1997 Ford Thunderbird Fuel too lean in Bank One & Two?

Engine Mechanical problem
1997 Ford Thunderbird V8 Automatic 69,000 miles


My name is Crystal and I was hoping you could please help me. My car's "Service Engine Soon" light turned on and I did an OBD2 scan and it said my fuel was too lean in bank one and two. The codes were cleared and soon after driving the light returned. My manual recommends 87 grade gas and I have been filling up with 89 so I'm not sure why it is saying it is to lean. I was told it might be a bad spark plug or an old O2 sensor I want to get a second opinion. In the mean time I fille dup with super and will clear the codes tomorrow in hopes it wont return. It is kind of urgent because my smog is due for my insurance by the 17th and well it's the 11th. :( I hope to hear from you soon and thanks for the help. Thank you and have a great day.

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Friday, July 11th, 2008 AT 10:08 PM

1 Reply

A lean fuel condition can be caused by:

* Low fuel pressure due to a weak pump or leaky fuel pressure regulator. (Use a fuel pressure gauge to check fuel pressure at idle)

* Dirty fuel injectors. (Try cleaning the injectors)

* Vacuum leaks at the intake manifold, vacuum hose connections or throttle body. (Use a vacuum gauge to check for low intake vacuum)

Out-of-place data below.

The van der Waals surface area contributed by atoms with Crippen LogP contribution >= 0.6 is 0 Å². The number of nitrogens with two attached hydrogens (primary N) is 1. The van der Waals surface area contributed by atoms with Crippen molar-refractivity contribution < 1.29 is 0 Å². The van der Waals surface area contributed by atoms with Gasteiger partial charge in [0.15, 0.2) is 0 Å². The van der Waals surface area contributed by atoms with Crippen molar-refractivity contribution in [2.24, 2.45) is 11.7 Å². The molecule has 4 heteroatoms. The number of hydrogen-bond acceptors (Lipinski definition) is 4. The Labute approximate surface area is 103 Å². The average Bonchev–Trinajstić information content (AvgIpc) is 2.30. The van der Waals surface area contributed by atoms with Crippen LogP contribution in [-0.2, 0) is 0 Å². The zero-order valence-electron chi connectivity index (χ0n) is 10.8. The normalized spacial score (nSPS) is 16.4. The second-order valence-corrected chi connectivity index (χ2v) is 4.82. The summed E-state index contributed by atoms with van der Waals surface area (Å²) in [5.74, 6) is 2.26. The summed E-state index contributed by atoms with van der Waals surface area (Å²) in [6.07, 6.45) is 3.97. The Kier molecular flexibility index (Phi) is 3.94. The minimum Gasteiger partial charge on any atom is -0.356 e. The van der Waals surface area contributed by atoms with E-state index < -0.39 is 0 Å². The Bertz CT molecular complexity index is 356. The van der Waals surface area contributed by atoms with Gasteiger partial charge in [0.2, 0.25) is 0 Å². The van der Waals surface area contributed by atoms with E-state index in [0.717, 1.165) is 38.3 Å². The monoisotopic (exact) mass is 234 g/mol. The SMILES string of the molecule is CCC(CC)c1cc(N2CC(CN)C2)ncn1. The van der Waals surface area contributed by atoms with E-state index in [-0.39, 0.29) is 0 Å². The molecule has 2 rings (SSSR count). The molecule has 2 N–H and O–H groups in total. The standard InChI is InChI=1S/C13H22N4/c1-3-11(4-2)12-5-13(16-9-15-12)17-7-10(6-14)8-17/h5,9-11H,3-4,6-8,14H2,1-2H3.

* Leaky EGR valve. (Check operation of EGR valve)

* Leaky PCV Valve or hose. (Check valve and hose connections)

* Dirty or defective Mass Airflow Sensor (MAF). (Try cleaning the MAF sensor wires or filament with aerosol electronics cleaner. Do NOT use anything else to clean the sensor, and do not touch the sensor wires)

* TIP: On many Fords, a P0171 and/or P0174 Lean Code may sometimes appear because of a bad Differential Pressure Sensor (DPFE). This sensor monitors EGR flow, and is located on the engine near the EGR valve. There are two hoses that connect the sensor to the tube that runs from the exhaust manifold to the EGR valve. The sensor misreads EGR flow and the computer increases EGR which has a leaning effect on the fuel mixture. The fix is to replace the DPFE sensor.
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Saturday, July 12th, 2008 AT 8:43 AM

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